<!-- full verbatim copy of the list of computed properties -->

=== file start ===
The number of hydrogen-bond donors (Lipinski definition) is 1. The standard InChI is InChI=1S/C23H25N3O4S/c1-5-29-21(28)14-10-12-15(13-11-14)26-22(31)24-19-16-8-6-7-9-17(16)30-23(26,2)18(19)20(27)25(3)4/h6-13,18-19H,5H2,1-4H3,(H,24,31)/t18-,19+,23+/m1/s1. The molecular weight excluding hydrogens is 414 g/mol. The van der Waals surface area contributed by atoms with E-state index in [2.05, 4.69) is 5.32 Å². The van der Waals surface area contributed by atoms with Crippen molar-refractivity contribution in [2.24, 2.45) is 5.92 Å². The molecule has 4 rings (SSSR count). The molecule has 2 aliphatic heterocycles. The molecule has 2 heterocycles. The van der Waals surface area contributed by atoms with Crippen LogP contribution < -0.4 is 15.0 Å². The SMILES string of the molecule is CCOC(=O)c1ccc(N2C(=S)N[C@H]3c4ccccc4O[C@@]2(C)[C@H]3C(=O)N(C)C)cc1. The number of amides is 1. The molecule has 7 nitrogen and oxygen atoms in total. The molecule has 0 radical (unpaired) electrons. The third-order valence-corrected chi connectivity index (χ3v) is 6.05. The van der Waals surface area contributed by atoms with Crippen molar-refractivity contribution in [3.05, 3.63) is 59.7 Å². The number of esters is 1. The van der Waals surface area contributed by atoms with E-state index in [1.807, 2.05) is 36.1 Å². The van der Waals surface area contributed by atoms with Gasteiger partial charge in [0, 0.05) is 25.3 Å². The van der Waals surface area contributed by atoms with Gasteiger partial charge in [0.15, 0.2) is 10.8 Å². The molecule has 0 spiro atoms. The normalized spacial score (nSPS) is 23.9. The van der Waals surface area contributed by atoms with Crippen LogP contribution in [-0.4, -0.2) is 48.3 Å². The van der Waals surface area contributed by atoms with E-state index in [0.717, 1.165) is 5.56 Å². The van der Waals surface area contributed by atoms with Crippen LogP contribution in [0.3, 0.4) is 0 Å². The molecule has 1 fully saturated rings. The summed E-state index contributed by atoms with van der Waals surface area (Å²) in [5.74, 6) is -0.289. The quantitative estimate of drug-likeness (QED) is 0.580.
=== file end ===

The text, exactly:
The number of hydrogen-bond donors (Lipinski definition) is 1. The standard InChI is InChI=1S/C23H25N3O4S/c1-5-29-21(28)14-10-12-15(13-11-14)26-22(31)24-19-16-8-6-7-9-17(16)30-23(26,2)18(19)20(27)25(3)4/h6-13,18-19H,5H2,1-4H3,(H,24,31)/t18-,19+,23+/m1/s1. The molecular weight excluding hydrogens is 414 g/mol. The van der Waals surface area contributed by atoms with E-state index in [2.05, 4.69) is 5.32 Å². The van der Waals surface area contributed by atoms with Crippen molar-refractivity contribution in [2.24, 2.45) is 5.92 Å². The molecule has 4 rings (SSSR count). The molecule has 2 aliphatic heterocycles. The molecule has 2 heterocycles. The van der Waals surface area contributed by atoms with Crippen LogP contribution < -0.4 is 15.0 Å². The SMILES string of the molecule is CCOC(=O)c1ccc(N2C(=S)N[C@H]3c4ccccc4O[C@@]2(C)[C@H]3C(=O)N(C)C)cc1. The number of amides is 1. The molecule has 7 nitrogen and oxygen atoms in total. The molecule has 0 radical (unpaired) electrons. The third-order valence-corrected chi connectivity index (χ3v) is 6.05. The van der Waals surface area contributed by atoms with Crippen molar-refractivity contribution in [3.05, 3.63) is 59.7 Å². The number of esters is 1. The van der Waals surface area contributed by atoms with E-state index in [1.807, 2.05) is 36.1 Å². The van der Waals surface area contributed by atoms with Gasteiger partial charge in [0, 0.05) is 25.3 Å². The van der Waals surface area contributed by atoms with Gasteiger partial charge in [0.15, 0.2) is 10.8 Å². The molecule has 0 spiro atoms. The normalized spacial score (nSPS) is 23.9. The van der Waals surface area contributed by atoms with Crippen LogP contribution in [-0.4, -0.2) is 48.3 Å². The van der Waals surface area contributed by atoms with E-state index in [0.717, 1.165) is 5.56 Å². The van der Waals surface area contributed by atoms with Crippen LogP contribution in [0.3, 0.4) is 0 Å². The molecule has 1 fully saturated rings. The summed E-state index contributed by atoms with van der Waals surface area (Å²) in [5.74, 6) is -0.289. The quantitative estimate of drug-likeness (QED) is 0.580.